Coverage of the Traverse City launch event for Small Business Jobs Insight project: interviews with Doug Luciani, president of the Traverse City Area Chamber of Commerce; Rob Fowler, president of the Small Business Association of Michigan; Lisa Wehr, owner of Oneupweb; Dave Moore, owner of Village Press; and Laura Oblinger, chief operating officer for the Traverse City Area Chamber of Commerce. Also, an interview with Donna Napolitano, owner of Mechanical Energy Systems, about their April 14 southeast Michigan Earth Day Open House.

Listen today at 10 a.m., 3 p.m. and 8 p.m. on the 
Michigan Business NetworkSBAM members can log in and listen to archived programs anytime on a PC or mobile device by going to the Business Next show page

Get Business Next audio seminars delivered three times a week automatically to your iPhone or other mobile device. Subscribe in iTunes using this URL.      

SBAM's Jobs Insight in the News

Earlier this week, SBAM launched its website, which tracks small business job growth in Michigan. 

Check out the news coverage on the launch from around the state!

9 & 10 News in Traverse City: Northern Michigan's News Leader  - Featuring SBAM member OneUpWeb

The Traverse City Record-Eagle: Website tracks Michigan job growth New website highlights small business job creation in Michigan

Is your business growing?  Tell your story!  Visit to learn more.

Be sure to check back to to view the jobs ticker and learn more about this project.  You can also "Like" Michigan Jobs Insight on Facebook and follow us on Twitter.

Small business owners sharing their stories of jobs filled across Michigan

The Michigan’s Small Business Jobs Insight project (, designed to tally and report the growing number of small business jobs being filled in regions and industries across Michigan, launched today at a kickoff event at the Traverse City Area Chamber of Commerce.

“Job growth in Michigan is overwhelmingly centered in the small business sector and we believe it’s important to document this growth and report the impact these jobs are having on our state’s economic comeback,” says Rob Fowler, President and CEO of the Small Business Association of Michigan (SBAM). “We are very pleased that the Traverse City Area Chamber of Commerce has endorsed Jobs Insight and has partnered with SBAM to help support entrepreneurs in northwest Michigan.” 

The key elements of include:

• a ticker that displays jobs reported by growing small businesses in the current month;
• a pie chart that shows the percentage per Michigan region of the total jobs reported per month;
• total jobs reported for the year to-date;
• the top ten industries for small business growth; and
• links to individual stories of regional small business job growth.

“Michigan has put tremendous public policy tools in place, from business tax reform to improvements in the regulatory climate to a new emphasis on economic gardening, that help lay a foundation of entrepreneurial business and employment growth,” Fowler says. “We know that small business owners are taking advantage of the improved business climate fostered by these public policy changes to fill job openings and accelerate job creation. reports where these jobs are and how they are benefitting everyone in our state.” is not a scientific count of every job filled in the small business community.

“We are reporting the jobs filled by our members and, if anything, these totals under-report the full, dramatic growth of small business jobs across the state,” Fowler says. “To enhance our reporting, we encourage individual small businesses to contact us with their stories of job creation.”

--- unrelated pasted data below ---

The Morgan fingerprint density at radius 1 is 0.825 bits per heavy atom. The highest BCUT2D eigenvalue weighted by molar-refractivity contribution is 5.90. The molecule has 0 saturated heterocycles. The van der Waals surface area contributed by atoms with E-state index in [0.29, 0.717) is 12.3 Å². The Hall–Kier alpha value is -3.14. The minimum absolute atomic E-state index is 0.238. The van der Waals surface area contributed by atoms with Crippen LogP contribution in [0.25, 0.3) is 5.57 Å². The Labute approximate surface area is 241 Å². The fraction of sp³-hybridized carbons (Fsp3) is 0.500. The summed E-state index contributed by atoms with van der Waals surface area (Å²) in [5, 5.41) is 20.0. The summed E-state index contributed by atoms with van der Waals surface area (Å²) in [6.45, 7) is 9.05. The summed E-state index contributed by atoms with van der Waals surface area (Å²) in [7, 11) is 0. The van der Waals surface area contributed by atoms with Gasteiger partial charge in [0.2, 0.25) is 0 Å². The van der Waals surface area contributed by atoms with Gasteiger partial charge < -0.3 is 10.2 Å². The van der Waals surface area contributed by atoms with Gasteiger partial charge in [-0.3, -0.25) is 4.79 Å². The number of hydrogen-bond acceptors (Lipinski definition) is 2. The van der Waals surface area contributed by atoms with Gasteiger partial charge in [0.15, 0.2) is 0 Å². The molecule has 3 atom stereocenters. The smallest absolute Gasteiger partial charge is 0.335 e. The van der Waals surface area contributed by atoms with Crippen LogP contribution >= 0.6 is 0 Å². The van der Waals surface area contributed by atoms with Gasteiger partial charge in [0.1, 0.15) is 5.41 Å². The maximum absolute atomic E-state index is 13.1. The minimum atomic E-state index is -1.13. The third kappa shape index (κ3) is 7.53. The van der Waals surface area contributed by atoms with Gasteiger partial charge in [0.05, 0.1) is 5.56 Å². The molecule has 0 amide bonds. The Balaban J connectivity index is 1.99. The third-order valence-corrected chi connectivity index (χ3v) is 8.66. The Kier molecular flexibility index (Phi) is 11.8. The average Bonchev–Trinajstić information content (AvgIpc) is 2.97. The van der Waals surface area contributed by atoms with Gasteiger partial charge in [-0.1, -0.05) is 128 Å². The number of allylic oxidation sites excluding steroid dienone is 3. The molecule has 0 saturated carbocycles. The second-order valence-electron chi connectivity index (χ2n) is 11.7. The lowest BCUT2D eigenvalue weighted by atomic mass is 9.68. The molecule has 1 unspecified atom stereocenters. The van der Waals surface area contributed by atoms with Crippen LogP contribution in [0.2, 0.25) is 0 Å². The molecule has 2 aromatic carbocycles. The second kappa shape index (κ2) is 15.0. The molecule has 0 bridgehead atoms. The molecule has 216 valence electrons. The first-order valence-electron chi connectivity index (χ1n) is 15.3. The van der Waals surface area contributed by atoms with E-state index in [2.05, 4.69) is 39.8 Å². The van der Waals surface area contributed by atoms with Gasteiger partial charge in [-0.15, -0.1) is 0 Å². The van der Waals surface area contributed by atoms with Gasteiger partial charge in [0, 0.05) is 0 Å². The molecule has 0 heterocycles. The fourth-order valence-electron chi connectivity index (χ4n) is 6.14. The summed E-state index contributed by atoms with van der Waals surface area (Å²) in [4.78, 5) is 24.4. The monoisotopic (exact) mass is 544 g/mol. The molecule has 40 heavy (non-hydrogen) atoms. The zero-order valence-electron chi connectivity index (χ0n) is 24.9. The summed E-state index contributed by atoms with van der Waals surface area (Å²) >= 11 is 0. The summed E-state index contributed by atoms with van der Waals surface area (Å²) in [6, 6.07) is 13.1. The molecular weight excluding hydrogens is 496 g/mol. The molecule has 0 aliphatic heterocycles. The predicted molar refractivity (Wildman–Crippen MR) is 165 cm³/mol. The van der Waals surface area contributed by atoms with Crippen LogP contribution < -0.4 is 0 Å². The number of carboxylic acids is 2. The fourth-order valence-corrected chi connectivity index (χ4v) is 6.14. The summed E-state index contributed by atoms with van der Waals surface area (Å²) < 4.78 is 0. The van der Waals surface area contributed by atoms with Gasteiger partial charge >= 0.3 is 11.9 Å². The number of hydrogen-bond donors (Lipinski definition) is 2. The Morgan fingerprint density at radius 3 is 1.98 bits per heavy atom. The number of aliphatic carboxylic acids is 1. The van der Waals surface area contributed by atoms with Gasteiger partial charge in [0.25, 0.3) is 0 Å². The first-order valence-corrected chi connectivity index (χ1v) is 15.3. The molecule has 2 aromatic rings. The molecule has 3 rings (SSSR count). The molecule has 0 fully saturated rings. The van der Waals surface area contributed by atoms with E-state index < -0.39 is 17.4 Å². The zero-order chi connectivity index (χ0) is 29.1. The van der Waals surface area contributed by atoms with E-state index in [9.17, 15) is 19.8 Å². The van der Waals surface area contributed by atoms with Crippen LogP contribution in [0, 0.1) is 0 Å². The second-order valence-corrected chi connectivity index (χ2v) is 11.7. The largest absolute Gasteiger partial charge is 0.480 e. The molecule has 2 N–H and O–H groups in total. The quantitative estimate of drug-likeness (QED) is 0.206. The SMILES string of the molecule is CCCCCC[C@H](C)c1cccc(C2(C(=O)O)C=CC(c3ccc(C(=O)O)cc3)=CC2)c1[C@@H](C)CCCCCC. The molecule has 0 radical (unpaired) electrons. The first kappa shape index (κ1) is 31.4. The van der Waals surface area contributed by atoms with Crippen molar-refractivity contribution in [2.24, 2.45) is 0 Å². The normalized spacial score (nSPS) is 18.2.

In addition to the website, MichiganJobsInsight can be found on Facebook, Twitter and Google+.

"This is the year of Jobs, Jobs and Jobs for the Traverse City Area Chamber of Commerce; creation, retention and growth are vital to this area. It was through our work on a Job-o-Meter that the Chamber and SBAM realized there was potential to collaborate and partner for We are thrilled with the result and look forward to watching our region grow, now in a tangible and visual capacity,” Douglas Luciani, President and CEO of the Traverse City Area Chamber of Commerce.

In addition to the Small Business Association of Michigan and the Traverse City Area Chamber of Commerce, MichiganJobsInsight is a collaborative statewide effort between Issue Media Group and other partners to capture small business job growth through editorial coverage with focus on growth and innovation.

SBAM represented at JOBS Act bill signing at White House

President Obama on Thursday signed into law the Jump-Start Our Business Start-ups (JOBS) Act, which will significantly improve small businesses’ ability to raise capital and help companies generate sustainable economic growth and jobs. The National Small Business Association (NSBA), which is SBAM’s national affiliate, was a leading proponent of the JOBS Act, and, as such, was invited to attend the bill signing in the White House Rose Garden.

NSBA Chair Chris Holman (a past chair of SBAM) was in the audience for the ceremony (pictured left.) “America’s small businesses have struggled to secure financing throughout the economic downturn which has greatly hindered our ability to grow and create jobs,” stated Holman, CEO of Michigan Business and President of The Greater Lansing Business Monthly. “The signing of this bill comes not a minute too soon.” 

According to NSBA data over the past nearly 20 years, there has been a direct correlation between job growth and small-business owners’ ability to garner financing—when small businesses have adequate financing, they create jobs. 
Today’s signing of the JOBS Act will enact: a crowdfunding exemption allowing small companies to raise up to $1 million in a 12-month period which includes a preemption of state blue sky laws; the creation of an IPO OnRamp; an increase of the aggregate offering amount of all securities sold under Regulation A from $5 million to $50 million; and language allowing for general solicitation or general advertising to find accredited investors.

“The bipartisan passage of the JOBS Act and today’s signing ceremony exemplify how things in Washington can, and should work,” stated NSBA President and CEO Todd McCracken. “When pragmatism and sound policy take precedence over politics, good things can happen.”